1. Milad Makeen Zaky
2. Abanub Ayad Atiya
3. Maged Solaiman Shehata
4. Yusuf Shukry Yunan
5. Kirollos Shokry Fawzy
6. Bishoy Astafanus Kamel
7. Somaily Astafanus Kamel
8. Malak Ibrahim Sinweet
9. Tawadros Yusuf Tawadros
10. Girgis Milad Sinweet
11. Mina Fayez Aziz
12. Hany Abdelmesih Salib
13. Bishoy Adel Khalaf
14. Samuel Alham Wilson
15. A worker from Awr village
16. Ezat Bishri Naseef
17. Loqa Nagaty
18. Gaber Munir Adly
19. Esam Badir Samir
20. Malak Farag Abram
21. Sameh Salah Faruq

The 21 Coptic Martyrs of Libya, an icon drawn by Tony Rezk.

The 21 Coptic Martyrs of Libya, an icon drawn by Tony Rezk.      (click to see a larger version)

In the news: a bishop’s fall, and freedom of speech

Update on Bishop Tebartz van Elst – a consolation prize, but not a bad one for all that.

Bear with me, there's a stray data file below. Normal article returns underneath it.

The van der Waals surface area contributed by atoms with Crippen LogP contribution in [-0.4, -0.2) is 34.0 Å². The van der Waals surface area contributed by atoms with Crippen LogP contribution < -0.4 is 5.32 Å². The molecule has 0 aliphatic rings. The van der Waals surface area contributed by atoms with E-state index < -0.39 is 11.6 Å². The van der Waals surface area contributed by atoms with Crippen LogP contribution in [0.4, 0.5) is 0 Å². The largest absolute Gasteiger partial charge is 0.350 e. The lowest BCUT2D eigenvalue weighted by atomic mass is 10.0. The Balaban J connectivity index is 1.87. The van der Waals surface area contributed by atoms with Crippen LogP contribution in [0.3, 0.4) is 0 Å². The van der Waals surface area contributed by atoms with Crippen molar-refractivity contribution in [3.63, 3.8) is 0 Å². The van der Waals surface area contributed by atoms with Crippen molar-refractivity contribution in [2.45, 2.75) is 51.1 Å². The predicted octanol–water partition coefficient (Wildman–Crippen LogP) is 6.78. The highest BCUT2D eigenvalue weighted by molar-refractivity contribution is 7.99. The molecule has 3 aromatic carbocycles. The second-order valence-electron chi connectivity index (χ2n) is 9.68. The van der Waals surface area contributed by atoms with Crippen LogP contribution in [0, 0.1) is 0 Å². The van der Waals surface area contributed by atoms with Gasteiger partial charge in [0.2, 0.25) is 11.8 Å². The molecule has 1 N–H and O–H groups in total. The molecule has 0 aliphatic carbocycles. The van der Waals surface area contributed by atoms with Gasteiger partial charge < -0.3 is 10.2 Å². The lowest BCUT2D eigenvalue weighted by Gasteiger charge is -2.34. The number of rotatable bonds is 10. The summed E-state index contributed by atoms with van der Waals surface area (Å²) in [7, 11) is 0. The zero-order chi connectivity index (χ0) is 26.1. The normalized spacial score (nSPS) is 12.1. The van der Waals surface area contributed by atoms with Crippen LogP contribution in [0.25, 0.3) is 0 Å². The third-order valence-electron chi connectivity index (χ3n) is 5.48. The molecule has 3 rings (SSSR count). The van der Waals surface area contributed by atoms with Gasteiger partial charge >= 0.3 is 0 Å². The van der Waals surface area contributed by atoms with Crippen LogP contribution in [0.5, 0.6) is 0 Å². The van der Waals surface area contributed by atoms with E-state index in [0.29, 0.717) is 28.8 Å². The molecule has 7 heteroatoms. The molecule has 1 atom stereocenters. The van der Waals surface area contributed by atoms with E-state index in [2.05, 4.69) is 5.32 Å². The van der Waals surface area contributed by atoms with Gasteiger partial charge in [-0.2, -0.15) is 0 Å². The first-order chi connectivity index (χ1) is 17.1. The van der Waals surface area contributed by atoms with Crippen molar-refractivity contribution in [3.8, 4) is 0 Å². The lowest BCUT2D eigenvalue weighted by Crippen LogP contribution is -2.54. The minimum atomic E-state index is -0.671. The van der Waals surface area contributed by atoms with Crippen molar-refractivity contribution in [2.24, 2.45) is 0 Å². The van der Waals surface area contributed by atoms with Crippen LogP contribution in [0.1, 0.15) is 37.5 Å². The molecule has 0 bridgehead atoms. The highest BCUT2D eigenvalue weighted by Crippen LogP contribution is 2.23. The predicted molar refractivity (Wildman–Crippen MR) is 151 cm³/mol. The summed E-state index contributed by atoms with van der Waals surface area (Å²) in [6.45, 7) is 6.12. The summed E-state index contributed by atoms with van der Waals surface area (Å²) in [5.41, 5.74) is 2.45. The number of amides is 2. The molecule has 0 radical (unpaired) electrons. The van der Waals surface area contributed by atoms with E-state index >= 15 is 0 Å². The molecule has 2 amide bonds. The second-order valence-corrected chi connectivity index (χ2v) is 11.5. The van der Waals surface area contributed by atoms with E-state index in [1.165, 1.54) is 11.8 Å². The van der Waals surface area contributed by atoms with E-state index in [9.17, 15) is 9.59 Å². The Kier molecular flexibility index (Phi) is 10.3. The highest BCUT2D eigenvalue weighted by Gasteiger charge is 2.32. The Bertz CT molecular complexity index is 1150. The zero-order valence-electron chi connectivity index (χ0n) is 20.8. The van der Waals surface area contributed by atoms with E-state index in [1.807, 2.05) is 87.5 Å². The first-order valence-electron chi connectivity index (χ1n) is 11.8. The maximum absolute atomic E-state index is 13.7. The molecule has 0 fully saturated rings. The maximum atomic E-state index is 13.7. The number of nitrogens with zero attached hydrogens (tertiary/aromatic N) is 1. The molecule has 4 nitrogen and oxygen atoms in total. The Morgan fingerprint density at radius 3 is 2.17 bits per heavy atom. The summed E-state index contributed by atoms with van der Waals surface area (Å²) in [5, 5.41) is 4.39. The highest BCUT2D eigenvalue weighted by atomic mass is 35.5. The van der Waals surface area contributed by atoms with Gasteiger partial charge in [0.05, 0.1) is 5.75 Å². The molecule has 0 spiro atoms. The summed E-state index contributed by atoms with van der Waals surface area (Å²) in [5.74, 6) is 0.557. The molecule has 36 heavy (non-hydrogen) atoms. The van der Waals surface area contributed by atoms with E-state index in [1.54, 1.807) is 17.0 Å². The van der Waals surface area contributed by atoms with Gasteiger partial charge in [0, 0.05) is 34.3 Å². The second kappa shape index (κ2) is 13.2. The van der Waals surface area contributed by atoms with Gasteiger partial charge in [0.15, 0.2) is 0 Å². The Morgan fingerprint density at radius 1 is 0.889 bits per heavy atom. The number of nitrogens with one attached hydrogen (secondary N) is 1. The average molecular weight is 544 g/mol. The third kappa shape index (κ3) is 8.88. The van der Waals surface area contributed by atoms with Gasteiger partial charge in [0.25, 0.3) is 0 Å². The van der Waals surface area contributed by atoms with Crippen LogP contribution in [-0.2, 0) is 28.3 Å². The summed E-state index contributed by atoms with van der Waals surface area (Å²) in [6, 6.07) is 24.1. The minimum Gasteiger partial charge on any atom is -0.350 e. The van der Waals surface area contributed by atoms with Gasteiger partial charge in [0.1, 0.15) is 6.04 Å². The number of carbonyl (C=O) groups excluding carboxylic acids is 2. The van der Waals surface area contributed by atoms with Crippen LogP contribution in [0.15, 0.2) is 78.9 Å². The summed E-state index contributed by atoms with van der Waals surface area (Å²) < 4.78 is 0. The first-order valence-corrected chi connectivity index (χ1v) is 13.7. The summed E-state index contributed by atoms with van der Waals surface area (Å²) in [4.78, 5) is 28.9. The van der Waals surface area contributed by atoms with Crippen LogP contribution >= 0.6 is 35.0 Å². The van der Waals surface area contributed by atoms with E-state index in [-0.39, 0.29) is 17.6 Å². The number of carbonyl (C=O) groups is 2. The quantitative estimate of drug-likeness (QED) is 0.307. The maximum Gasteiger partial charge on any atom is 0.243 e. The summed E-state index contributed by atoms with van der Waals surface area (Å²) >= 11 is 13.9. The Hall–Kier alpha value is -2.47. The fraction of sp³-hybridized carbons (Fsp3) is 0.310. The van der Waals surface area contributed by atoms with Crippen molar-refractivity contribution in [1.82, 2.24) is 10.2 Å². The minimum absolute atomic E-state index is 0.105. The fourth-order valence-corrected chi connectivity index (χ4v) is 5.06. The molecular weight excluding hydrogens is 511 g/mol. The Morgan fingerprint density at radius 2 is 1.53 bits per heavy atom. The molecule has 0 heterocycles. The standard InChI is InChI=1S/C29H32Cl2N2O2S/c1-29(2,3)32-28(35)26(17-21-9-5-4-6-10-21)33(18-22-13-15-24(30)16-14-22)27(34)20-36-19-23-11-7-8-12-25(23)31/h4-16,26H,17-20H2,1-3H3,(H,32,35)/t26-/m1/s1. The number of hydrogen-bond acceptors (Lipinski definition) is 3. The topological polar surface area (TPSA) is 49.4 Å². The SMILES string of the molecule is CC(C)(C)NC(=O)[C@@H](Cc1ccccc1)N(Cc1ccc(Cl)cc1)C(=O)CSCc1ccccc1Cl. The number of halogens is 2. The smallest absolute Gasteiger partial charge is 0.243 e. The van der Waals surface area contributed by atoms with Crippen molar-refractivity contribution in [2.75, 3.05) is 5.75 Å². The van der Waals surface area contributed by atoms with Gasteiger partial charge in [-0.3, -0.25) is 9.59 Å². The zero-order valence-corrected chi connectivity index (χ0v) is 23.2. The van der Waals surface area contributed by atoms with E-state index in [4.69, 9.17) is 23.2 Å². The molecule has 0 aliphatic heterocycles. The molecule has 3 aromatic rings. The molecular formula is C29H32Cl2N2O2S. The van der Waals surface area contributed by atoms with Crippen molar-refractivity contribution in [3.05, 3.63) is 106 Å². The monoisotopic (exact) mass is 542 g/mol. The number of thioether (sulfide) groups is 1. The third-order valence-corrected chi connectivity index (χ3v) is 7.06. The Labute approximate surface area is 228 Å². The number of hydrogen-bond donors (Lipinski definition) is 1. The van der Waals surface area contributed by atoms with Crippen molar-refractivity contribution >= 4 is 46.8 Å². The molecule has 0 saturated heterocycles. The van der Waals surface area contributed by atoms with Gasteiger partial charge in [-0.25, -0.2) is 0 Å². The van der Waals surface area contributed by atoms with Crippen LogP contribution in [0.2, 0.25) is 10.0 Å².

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Word came this week that another bishop has “resigned” under the provisions of Canon 401, paragraph 2. This provides for resignation for “grave cause” or ill-health. Given that the latest resignee, Bishop Le Vert of Quimper in Brittany, is only 55 years old, grave cause seemed to be the catalyst here. In May last year Bishop Le Vert had been “allowed” by Pope Francis to suspend his governance of the diocese for “health reasons”. This is not normal procedure for a bishop who is ill but able likely to recover. In such a situation, normally an auxiliary bishop (if the diocese has one) or the vicar general would govern the diocese. In cases of chronic debilitating illness the bishop would normally resign sooner rather than later. In Bishop Le Vert’s case a retired bishop was parachuted in with full power of governance. And now Bishop Le Vert has jumped, clearly after a hefty push.

Bishop Le Vert